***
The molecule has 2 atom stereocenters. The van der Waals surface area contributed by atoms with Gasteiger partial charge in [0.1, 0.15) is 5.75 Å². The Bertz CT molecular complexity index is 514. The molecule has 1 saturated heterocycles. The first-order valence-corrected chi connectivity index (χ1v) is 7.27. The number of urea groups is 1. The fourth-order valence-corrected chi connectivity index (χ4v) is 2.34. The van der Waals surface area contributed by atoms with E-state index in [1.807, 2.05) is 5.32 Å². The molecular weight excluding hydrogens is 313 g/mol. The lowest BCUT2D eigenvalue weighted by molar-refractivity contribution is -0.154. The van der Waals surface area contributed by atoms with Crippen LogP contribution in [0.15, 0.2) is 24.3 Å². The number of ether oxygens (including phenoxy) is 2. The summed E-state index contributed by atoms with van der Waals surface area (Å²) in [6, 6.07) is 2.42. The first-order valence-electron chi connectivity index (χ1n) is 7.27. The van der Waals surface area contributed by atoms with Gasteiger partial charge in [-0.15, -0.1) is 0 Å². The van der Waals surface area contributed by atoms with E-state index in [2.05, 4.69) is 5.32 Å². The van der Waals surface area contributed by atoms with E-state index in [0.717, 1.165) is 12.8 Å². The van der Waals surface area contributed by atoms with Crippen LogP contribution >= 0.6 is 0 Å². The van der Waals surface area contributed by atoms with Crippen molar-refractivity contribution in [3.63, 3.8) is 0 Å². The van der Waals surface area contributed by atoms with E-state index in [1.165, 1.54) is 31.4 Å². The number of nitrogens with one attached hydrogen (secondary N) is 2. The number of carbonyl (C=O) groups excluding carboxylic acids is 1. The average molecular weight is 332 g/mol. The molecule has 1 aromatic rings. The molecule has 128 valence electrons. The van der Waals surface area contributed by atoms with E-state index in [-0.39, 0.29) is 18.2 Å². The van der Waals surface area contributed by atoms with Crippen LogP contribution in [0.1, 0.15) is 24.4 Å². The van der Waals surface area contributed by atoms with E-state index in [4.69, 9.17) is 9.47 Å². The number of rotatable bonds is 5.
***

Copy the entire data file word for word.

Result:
The molecule has 2 atom stereocenters. The van der Waals surface area contributed by atoms with Gasteiger partial charge in [0.1, 0.15) is 5.75 Å². The Bertz CT molecular complexity index is 514. The molecule has 1 saturated heterocycles. The first-order valence-corrected chi connectivity index (χ1v) is 7.27. The number of urea groups is 1. The fourth-order valence-corrected chi connectivity index (χ4v) is 2.34. The van der Waals surface area contributed by atoms with E-state index in [1.807, 2.05) is 5.32 Å². The molecular weight excluding hydrogens is 313 g/mol. The lowest BCUT2D eigenvalue weighted by molar-refractivity contribution is -0.154. The van der Waals surface area contributed by atoms with Crippen LogP contribution in [0.15, 0.2) is 24.3 Å². The number of ether oxygens (including phenoxy) is 2. The summed E-state index contributed by atoms with van der Waals surface area (Å²) in [6, 6.07) is 2.42. The first-order valence-electron chi connectivity index (χ1n) is 7.27. The van der Waals surface area contributed by atoms with Gasteiger partial charge in [-0.15, -0.1) is 0 Å². The van der Waals surface area contributed by atoms with E-state index in [2.05, 4.69) is 5.32 Å². The van der Waals surface area contributed by atoms with E-state index in [0.717, 1.165) is 12.8 Å². The van der Waals surface area contributed by atoms with Crippen LogP contribution >= 0.6 is 0 Å². The van der Waals surface area contributed by atoms with Crippen molar-refractivity contribution in [3.63, 3.8) is 0 Å². The van der Waals surface area contributed by atoms with E-state index in [1.165, 1.54) is 31.4 Å². The number of nitrogens with one attached hydrogen (secondary N) is 2. The number of carbonyl (C=O) groups excluding carboxylic acids is 1. The average molecular weight is 332 g/mol. The molecule has 1 aromatic rings. The molecule has 128 valence electrons. The van der Waals surface area contributed by atoms with E-state index in [-0.39, 0.29) is 18.2 Å². The van der Waals surface area contributed by atoms with Crippen LogP contribution in [0.1, 0.15) is 24.4 Å². The van der Waals surface area contributed by atoms with E-state index in [4.69, 9.17) is 9.47 Å². The number of rotatable bonds is 5.